what-happened-to-facebook

What happened to Facebook?

Less than four years after it was founded, Facebook surpassed Myspace in 2008 as the most visited social media site on the internet.

This is a position the platform still holds today with approximately 2.91 billion users – some 348 million more than second-placed YouTube.

Despite Facebook’s obvious popularity and influence, some believe the company’s rebranding to Meta is evidence of systemic problems within the company.

In this article, we’ll take a look at some recent history of the social media platform and where it may be headed in the future.

Declining popularity

Facebook’s declining popularity has been years in the making. This is particularly true of users from developed countries in the 18-24 age bracket whose numbers have been on a downtrend since around 2012.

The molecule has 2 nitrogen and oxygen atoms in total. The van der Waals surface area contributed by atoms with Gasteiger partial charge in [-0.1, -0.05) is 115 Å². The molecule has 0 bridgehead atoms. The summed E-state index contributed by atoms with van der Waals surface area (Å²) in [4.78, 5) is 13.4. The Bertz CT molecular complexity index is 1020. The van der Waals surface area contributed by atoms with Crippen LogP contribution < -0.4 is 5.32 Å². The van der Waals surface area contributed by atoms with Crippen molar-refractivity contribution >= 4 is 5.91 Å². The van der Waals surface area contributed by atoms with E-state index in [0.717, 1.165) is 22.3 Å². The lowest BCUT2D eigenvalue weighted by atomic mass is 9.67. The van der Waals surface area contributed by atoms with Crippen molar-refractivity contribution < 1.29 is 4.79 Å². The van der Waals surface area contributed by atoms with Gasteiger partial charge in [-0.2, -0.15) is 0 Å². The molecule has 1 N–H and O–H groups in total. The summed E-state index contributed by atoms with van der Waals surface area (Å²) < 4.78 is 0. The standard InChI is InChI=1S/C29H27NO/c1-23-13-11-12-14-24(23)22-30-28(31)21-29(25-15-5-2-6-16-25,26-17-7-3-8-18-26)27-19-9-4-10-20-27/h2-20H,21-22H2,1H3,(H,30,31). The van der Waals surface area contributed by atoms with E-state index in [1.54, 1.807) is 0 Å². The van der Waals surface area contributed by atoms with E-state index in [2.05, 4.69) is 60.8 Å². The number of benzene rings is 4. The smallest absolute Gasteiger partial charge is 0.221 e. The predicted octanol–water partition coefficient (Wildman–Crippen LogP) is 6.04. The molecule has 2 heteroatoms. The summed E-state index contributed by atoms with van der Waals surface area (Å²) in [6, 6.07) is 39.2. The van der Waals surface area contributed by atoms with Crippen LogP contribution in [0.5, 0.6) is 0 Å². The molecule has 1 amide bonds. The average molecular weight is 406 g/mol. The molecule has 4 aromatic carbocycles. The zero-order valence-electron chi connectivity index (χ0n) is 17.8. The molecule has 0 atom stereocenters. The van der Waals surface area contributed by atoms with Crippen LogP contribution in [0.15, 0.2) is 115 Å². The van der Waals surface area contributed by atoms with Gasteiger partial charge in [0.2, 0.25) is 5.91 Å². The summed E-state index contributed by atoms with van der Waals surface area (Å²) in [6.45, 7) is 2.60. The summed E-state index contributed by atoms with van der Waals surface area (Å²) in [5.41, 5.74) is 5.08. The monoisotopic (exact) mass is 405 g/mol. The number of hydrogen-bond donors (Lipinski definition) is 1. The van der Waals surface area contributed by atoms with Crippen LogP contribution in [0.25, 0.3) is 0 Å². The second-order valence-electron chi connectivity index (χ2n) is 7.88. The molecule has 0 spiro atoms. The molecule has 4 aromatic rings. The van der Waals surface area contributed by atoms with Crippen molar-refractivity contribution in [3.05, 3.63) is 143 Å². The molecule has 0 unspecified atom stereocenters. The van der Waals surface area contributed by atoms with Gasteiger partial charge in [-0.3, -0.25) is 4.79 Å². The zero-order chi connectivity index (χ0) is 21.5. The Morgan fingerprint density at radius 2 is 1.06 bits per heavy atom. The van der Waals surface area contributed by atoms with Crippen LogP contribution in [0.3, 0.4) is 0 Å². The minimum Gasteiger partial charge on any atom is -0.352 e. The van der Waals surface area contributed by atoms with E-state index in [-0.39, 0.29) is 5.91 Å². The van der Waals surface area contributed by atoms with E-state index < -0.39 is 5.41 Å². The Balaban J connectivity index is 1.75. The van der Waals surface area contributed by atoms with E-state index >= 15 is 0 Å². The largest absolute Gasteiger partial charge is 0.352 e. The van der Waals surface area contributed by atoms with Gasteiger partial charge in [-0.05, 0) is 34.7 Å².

Engagement, a key metric in predicting ad revenue, was down 16% for teenagers and 5% for adults in the United States in 2021.

Facebook’s decline in younger users is due to the emergence of competitors such as TikTok which has captured the short video market with ease.

tiktok-business-model
TikTok is the Chinese creative social media platform driven by short-form video content enabling users to interact and generate content at scale. TikTok primarily makes money through advertising, and it generated $4.6 billion in advertising revenues in 2021, thus making it among the most popular attention-based business models or attention merchants.

But Mark Zuckerberg is more concerned with the amount of time users are spending on TikTok as opposed to the number of young users Facebook is losing to the Chinese-owned platform.